Weitz: Yeah, we do some stuff together. I mean, it's more like we see each other and give each other a hug at the office. (Laughs) But, yeah, we still have a company together.
CS: You've discovered quite a bit of talent collectively between "American Pie" and "About a Boy." Nicholas Hoult is everywhere right now. He's doing a lot of stuff. Do you ever keep in touch with any of the people you've worked with?
Weitz: I do. Whenever Nick's in Los Angeles, we hang out. I saw him a couple of weeks ago, and that's really great because whenever you cast a child actor--and he was 11 when he did "About a Boy"-- you wonder if you're going to mess their lives up. I can't tell you what a relief it is, aside from being a pleasure to see what a good guy he is and what a good sense of humor he has, I think he's really, really talented as an actor.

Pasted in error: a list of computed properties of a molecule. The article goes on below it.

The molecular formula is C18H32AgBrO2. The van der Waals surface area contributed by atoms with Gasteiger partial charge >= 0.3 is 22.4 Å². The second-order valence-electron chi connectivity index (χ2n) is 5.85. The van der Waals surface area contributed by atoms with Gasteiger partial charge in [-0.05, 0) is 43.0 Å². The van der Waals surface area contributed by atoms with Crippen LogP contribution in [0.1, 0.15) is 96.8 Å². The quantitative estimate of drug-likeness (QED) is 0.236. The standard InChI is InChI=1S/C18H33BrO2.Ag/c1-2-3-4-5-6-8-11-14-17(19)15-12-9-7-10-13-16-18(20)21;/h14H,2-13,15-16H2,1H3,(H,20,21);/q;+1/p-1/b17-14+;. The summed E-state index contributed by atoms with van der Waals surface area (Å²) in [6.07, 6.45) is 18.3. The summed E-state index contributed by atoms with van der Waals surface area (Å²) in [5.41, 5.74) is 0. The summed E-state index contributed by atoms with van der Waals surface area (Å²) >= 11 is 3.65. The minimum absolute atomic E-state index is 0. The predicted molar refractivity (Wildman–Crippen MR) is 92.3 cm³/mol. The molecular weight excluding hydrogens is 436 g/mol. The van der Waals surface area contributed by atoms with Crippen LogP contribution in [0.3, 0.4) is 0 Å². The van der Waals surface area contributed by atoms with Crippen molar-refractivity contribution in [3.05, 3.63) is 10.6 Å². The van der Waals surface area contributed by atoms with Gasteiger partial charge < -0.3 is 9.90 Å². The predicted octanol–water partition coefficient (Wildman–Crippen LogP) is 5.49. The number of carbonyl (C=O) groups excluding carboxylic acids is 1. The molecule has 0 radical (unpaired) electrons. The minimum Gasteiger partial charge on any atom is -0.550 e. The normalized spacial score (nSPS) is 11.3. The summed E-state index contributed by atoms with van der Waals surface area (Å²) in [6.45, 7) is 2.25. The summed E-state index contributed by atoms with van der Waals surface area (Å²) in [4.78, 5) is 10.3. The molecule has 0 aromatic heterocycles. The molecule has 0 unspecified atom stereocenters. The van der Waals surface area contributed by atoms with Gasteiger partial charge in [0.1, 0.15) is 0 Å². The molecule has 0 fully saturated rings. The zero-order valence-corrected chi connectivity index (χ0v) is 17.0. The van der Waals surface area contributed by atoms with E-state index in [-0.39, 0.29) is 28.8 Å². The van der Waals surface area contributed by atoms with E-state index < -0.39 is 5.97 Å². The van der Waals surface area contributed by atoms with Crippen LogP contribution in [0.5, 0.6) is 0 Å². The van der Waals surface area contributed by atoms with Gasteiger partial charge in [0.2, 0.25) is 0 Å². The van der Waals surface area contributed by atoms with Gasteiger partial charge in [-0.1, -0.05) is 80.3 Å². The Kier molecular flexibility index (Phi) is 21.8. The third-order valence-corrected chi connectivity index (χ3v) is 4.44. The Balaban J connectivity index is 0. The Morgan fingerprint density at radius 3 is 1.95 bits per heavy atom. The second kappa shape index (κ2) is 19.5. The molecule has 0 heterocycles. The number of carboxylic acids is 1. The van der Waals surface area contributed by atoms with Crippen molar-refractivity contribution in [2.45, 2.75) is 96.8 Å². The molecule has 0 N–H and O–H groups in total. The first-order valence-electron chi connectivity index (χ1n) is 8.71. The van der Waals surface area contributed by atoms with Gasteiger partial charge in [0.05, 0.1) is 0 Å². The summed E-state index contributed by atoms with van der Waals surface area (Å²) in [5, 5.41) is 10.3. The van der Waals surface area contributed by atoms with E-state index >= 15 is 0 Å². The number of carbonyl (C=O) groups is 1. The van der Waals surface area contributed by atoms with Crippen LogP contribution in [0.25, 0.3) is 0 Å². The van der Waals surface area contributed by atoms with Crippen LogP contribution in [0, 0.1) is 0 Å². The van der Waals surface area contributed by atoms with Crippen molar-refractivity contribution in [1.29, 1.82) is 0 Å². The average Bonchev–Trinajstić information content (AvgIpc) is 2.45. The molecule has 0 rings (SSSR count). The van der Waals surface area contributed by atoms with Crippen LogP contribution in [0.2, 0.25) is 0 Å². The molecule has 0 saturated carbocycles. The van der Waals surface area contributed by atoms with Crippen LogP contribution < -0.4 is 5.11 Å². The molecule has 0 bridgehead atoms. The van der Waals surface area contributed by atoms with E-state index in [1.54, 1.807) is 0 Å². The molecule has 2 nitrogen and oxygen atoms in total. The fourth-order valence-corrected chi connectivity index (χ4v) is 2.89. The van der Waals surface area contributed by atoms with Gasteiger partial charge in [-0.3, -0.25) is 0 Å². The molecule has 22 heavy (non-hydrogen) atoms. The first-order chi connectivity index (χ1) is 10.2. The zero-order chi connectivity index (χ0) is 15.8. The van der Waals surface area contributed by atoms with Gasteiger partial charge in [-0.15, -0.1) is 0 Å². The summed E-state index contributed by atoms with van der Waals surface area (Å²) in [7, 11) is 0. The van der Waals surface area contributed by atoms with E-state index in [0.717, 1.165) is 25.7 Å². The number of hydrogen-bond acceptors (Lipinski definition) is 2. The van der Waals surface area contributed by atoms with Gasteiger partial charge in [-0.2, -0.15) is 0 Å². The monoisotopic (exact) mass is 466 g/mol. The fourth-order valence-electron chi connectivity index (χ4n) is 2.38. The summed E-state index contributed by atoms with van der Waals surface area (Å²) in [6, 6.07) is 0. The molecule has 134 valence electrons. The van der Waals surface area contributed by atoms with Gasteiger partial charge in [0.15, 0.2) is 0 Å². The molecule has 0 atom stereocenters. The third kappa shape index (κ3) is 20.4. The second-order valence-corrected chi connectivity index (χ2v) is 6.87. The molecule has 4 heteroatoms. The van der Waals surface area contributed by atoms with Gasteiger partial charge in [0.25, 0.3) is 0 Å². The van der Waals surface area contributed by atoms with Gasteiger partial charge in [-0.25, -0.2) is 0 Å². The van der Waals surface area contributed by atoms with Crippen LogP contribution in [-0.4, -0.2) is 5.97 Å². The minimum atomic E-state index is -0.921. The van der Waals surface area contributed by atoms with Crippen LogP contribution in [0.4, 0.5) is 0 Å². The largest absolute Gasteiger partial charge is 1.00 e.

CS: Have you been very involved with "American Reunion?" Or is that just giving notes and stuff like that?
Weitz: Yeah, I gave notes on the script, most of which were useless, a couple which were useful. I weighed in with the studio saying it was a good idea and that the script was going to make a good movie. I think it's a really good amount of time to have passed in between those movies because now there's a real reunion type effect of seeing somebody you haven't seen for seven years and wondering what they're going to be like, if it's going to be fun being around them. I like what the directors did with the movie a lot.
CS: It's really interesting since those guys were so influenced by "American Pie" when making their own "Harold & Kumar" movies, so it's weird to see it coming full circle with them directing the new movie.
Weitz: Well, they were very sort of referential to that first movie in this movie. I said to them, "No one's going to understand what you're talking about because I made the movie and I don't know what you're talking about." But having seen it at a screening, I do think that they pulled it off.